What Is Forfeiture?
In the simplest terms, a landlord may exercise a right to forfeiture and terminate the lease of any tenant and regain possession of the property. Rental contracts sometimes allow for this without cause. But generally, a landlord pursues their right to re-entry after the tenant breaches a fundamental clause of their lease agreement. This may include failure to pay rent, renewing sublets without permission, or allowing a property to fall into dilapidation.
Even if landlords are entirely within their rights to seek re-entry, a tenant may still apply for a relief from forfeiture within six months. A court will generally grant this upon the condition that the tenant fully pays any money owed, including the landlord’s legal costs,and adequately resolves any breaches of covenant.
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Section 146 notice
When a landlord decides to exercise a right to forfeiture, the landlord must serve a Section 146 notice. This is in accordance with the Law of Property Act 1925, but a Section 146 notice is not required if the breach is failure to pay rent.
This notice will inform a tenant of any breaches committed. It also provides a reasonable time to rectify the situation. If the breach is fixable and the tenant fails to do so within a specified time period, a landlord can fully exercise their right to re-entry. In doing so, they evict the tenant.
All of this may seem clear on paper. However, the specifics of any given situation complicate whether a landlord can rely on this right to forfeiture . As we’ll see in these case studies, it’s possible for tenants to successfully apply for relief. They can do so even when circumstances seem stacked against them.
Case Study #1 – Court clarifies when forfeiture of lease is not a proportionate response, even to deliberate breaches
This case study involves a situation where a court determines lease breaches are ‘deliberate,’ ‘flagrant,’ and ‘continuing.’ Ultimately, however, the court decides forfeiture of lease is still not an appropriate response because of the windfall the landlord would receive as a result.
The Situation: In Freifeld v West Kensington Court Ltd  EWCA Civ 806, a tenant sublet a commercial unit to a Chinese restaurant. The restaurant received multiple complaints about noise, waste management, smoke, and food preparation.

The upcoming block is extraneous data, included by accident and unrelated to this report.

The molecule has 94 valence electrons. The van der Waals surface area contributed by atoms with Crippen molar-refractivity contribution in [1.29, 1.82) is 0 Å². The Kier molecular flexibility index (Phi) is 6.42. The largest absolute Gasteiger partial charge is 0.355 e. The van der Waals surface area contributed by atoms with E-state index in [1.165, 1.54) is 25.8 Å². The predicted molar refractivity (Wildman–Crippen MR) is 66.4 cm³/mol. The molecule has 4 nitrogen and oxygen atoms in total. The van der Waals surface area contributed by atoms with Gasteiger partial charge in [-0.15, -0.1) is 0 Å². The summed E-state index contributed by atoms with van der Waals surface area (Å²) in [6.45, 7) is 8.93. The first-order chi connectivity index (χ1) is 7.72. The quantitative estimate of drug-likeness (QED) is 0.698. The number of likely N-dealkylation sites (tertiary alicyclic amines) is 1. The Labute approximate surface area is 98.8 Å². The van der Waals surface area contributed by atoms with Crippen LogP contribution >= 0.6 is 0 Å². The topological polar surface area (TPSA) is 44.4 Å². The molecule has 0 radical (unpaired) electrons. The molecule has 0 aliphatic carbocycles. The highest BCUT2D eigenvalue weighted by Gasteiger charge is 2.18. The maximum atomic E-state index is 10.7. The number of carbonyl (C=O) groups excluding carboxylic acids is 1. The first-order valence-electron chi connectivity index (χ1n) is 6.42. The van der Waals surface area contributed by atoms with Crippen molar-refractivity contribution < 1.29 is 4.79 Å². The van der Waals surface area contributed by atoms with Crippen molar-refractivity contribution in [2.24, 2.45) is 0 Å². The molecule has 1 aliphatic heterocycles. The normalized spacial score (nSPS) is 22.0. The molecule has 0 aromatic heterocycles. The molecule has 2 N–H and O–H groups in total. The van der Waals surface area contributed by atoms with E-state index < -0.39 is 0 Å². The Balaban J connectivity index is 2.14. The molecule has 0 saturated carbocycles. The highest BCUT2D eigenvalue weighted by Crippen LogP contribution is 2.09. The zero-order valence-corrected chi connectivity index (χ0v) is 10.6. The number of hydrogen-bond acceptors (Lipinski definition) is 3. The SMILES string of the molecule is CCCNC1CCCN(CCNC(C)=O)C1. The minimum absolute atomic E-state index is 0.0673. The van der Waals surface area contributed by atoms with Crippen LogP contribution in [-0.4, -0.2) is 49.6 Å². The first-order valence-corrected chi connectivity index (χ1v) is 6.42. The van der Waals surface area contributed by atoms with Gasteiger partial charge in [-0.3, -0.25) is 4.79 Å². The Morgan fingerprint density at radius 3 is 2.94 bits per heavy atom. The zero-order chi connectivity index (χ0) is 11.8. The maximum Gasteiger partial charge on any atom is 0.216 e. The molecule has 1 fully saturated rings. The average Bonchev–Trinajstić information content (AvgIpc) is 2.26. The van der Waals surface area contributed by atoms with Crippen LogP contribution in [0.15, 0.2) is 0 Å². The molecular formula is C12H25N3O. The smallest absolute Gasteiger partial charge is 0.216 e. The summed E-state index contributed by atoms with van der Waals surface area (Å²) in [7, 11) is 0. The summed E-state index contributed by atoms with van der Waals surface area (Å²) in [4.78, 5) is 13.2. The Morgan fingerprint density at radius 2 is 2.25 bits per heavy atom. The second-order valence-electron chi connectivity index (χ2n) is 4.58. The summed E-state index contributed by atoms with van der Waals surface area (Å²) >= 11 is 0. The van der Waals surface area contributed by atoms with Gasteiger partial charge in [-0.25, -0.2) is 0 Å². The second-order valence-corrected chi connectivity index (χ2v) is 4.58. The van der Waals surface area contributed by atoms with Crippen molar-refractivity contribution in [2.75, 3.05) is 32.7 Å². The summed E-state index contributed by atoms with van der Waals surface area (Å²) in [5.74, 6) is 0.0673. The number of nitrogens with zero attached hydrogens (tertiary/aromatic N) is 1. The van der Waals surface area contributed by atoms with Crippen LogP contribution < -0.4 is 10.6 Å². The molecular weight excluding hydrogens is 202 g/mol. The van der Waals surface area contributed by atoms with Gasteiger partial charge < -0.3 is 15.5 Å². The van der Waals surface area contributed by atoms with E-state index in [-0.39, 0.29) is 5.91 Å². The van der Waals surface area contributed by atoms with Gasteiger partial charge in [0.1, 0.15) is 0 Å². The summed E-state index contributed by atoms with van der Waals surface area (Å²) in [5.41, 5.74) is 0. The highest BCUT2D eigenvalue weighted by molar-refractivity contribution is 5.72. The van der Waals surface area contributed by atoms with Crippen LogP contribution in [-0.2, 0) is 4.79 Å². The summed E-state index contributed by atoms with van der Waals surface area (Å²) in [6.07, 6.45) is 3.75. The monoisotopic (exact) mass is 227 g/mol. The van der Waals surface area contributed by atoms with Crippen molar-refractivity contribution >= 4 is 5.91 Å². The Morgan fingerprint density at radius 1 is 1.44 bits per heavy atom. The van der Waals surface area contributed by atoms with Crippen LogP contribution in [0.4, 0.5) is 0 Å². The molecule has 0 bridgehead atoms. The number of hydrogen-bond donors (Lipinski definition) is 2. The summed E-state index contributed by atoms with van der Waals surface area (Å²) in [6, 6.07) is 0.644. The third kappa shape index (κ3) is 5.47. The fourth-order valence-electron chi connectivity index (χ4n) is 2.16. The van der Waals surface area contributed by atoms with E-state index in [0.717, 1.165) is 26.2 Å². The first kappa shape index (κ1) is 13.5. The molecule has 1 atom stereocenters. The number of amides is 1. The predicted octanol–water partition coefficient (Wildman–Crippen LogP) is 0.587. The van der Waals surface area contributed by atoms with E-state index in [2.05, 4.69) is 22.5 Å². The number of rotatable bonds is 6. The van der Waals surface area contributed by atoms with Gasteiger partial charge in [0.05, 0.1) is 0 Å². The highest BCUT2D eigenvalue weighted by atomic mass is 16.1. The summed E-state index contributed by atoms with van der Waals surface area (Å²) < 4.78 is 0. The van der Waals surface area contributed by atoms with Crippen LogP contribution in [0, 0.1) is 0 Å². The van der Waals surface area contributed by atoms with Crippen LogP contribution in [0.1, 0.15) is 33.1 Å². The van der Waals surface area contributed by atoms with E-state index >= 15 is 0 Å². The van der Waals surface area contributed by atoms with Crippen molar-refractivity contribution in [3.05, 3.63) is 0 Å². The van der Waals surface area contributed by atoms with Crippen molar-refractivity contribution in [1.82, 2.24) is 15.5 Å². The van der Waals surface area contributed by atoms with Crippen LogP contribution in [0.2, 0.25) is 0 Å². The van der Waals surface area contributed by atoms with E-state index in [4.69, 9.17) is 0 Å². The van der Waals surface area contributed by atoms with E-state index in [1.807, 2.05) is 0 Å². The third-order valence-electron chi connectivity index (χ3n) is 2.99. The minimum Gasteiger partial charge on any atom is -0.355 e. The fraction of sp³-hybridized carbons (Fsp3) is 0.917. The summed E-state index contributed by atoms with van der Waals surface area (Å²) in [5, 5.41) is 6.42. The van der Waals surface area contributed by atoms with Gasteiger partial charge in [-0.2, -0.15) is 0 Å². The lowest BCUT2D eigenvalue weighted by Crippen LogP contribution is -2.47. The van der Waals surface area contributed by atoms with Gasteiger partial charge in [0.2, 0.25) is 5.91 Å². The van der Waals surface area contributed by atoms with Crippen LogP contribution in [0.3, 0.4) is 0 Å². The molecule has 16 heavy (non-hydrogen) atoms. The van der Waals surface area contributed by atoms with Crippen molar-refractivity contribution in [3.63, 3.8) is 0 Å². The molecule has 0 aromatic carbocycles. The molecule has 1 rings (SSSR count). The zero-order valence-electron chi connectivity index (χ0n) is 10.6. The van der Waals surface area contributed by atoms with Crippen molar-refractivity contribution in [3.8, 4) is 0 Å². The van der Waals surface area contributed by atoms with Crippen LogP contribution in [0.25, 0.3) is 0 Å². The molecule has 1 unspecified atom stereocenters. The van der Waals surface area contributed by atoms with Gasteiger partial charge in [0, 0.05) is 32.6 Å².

The terms of the lease agreement required the tenant to receive consent from the landlord before renewing a sub-lease. However, the tenant renewed the Chinese restaurant’s sublet without any such consent. As a result, the landlord served a Section 146 notice and attempted to forfeit the lease.
The tenant applied for relief. They stated that the breaches committed and damage to the landlord weren’t sufficient to warrant termination because the landlord stood to receive a staggering windfall upon termination. Indeed, the landlord stood to gain roughly £1-2 million by forfeiting the lease.
The tenant argued that, even though the court agreed that the breaches were rather egregious, they should receive a fair shake at finding a new subletter. This claimed the landlord would gain a disproportionate amount from immediate re-entry. Two initial relief applications were denied, though the tenant was successful upon appeal. The court granted the tenant their desired six months to resell their lease.
- Landlords should ensure forfeiture is a proportionate response to breaches. This is even if breaches are deliberate. This applies particularly if the landlord stands to receive a windfall from forfeiture
- It may be appropriate to consider alternative actions to address breaches.
Case Study #2 – Tenant successfully obtains relief from forfeiture, despite waiting 14 months to apply
Requirements pursuant to a Section 146 notice must be fulfilled within a ‘reasonable’ timeframe agreed. Generally, this is six months. However, this case study demonstrated a situation where a tenant was granted relief even after 14 months had passed.
The Situation: In Pineport Ltd v Grangeglen Ltd  EWHC 1318, the landlord attempted to terminate a lease due to rent arrears. The tenant did not apply for relief until 14 months later. They explained their reasons for tardiness and offered to repay money owed. The landlord, however, pushed back against the tenant’s lack of ‘reasonable promptitude’.
Applications for relief must be brought to the County Court within six months, this is true. However, the tenant brought their claim to the High Court. The High Court has no limitation periods for relief applications. Often, it allows such applications under extenuating circumstances.
The High Court admitted the 14-month delay was veering close to the limits of ‘reasonable promptitude’. However, they granted the relief. Ultimately, the details of the tenant’s situation were sufficient to sway the Court’s decision. They considered:
- The tenant’s history of mental health issues. These prevented him from taking appropriate action to keep up with rental payments.
- The tenant’s movement toward selling off other assets in order to pay arrears to the landlord
- The fact that the amount owed (roughly £24,000) was minuscule in comparison to the value of the total lease (roughly £275,000)
- Inaction on the part of the landlord toward marketing the property for a new long lease
- The fact that the tenant had not received professional advice regarding his situation
- The fact that the landlord was without prejudice from the late payments and relief application
- Landlords should be aware of the rights of tenants to seek relief under extenuating circumstances, even past the County Court’s six-month deadline
If you’re currently facing a Section 146 notice or are otherwise under the threat of forfeiture and want to know your options, contact a member of our team here at Helix Law. We can help you apply for relief of forfeiture and help you understand your potential odds in court.